Seven Common Questions Injured Workers Have but Don’t Know Who to Ask!
You know that you should file a workers’ compensation claim if you have been injured on the job. And the health care system is designed to protect your privacy.
However, there are always situations where you may not know who to ask for information about your claim. Understanding these situations and the solutions can help you with your workers’ compensation claim.
Here are the seven most common questions injured workers want to ask their doctor or workers’ compensation specialist.
But don’t know who to ask.
7 Commonly Asked Questions about Workers’ Compensation Claims
1. Who Pays for My Medical Bills after an Injury at Work?
Most employers must provide workers’ compensation to cover medical costs related to workplace injuries. Some states also require that private insurers and government agencies maintain a fund for injured workers.
2. How Long Do I Have to File My Claim?
Filing deadline rules vary depending on the state.
However, you must file on time to preserve your claim. Many claims end p lost for not filing quickly enough.
In some states, you have two years to file a claim after your injury. But in many places, the clock starts ticking when your employer knew or should have known about the injury. And it may be much sooner.
3. How Do I Prove That My Employer Caused My Injury at Work?
Worker’s compensation laws usually protect employees from being punished for reporting job-related injuries and diseases. You must show a “causal connection” between your work duties and your illness or injury in many states. You also generally require an independent medical opinion too.
4. Can I Sue My Employer in Addition to Filing a Worker’s Comp Claim?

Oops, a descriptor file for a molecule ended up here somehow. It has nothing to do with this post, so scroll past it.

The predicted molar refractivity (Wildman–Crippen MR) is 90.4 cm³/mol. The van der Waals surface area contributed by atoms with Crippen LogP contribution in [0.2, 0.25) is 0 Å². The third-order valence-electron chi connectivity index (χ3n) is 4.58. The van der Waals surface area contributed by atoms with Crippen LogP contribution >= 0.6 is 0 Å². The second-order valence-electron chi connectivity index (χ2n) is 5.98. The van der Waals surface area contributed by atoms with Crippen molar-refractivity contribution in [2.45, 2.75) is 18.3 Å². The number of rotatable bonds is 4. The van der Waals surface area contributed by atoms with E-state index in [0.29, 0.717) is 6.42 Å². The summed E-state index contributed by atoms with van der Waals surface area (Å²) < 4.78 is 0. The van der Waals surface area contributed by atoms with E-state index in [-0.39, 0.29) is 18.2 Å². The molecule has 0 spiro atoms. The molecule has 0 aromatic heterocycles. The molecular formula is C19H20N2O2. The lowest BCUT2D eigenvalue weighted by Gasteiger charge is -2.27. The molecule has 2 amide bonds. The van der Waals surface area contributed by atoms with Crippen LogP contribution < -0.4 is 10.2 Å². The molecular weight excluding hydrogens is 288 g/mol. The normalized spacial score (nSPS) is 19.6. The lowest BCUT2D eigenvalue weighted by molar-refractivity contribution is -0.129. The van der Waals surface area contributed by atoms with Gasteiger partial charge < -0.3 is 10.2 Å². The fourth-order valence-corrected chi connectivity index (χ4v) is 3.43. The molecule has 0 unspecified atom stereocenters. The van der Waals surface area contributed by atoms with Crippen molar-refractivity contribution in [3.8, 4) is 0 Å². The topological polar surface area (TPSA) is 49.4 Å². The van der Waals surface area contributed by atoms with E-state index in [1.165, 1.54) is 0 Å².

No, in most states, you cannot sue your employer after filing for workers’ compensation benefits. It doesn’t matter how egregious the alleged violation of the law is. You can’t sue and file for workers’ compensation benefits.
5. How Can I Fight a Denial of My Claim?
You can fight a denial of your claim by presenting evidence in court that your employer should have provided coverage. Or that they should have at least offered an alternative remedy.
In some states, the burden of proof is on the insurance carrier.
But in most states, it is up to the employee to prove that the employer should pay the claim. Consulting a workers’ compensation attorney in Burbank helps handle such denials.
6. When Can I Return to Light Duty or Modified Work Duties Instead of Being Out on Total Disability?
It depends on your state’s workers’ comp law and your medical issue.
Most states require an injured worker to be out on disability for a certain amount of time. At this point, the employer must consider returning the employee to work in a capacity that doesn’t aggravate their injuries.
In some cases, medical issues may not clear you for work duties. Your doctor is the best person to decide about this.
7. What Happens When My Doctor Says I Am Ready to Go Back to Full-Time, Heavy-Duty Workloads, but HR Does Not Agree?
Once again, it depends on your state’s workers’ compensation laws.
Some states (such as California) prohibit employers from firing employees who report injuries or illnesses to their employers. In contrast, other states permit the termination of employment at any time for any reason.
You may be entitled to benefits and should speak with your lawyer about your eligibility.
Now that most of your queries are cleared, you can remove other doubts with your Burbank workers’ compensation lawyer.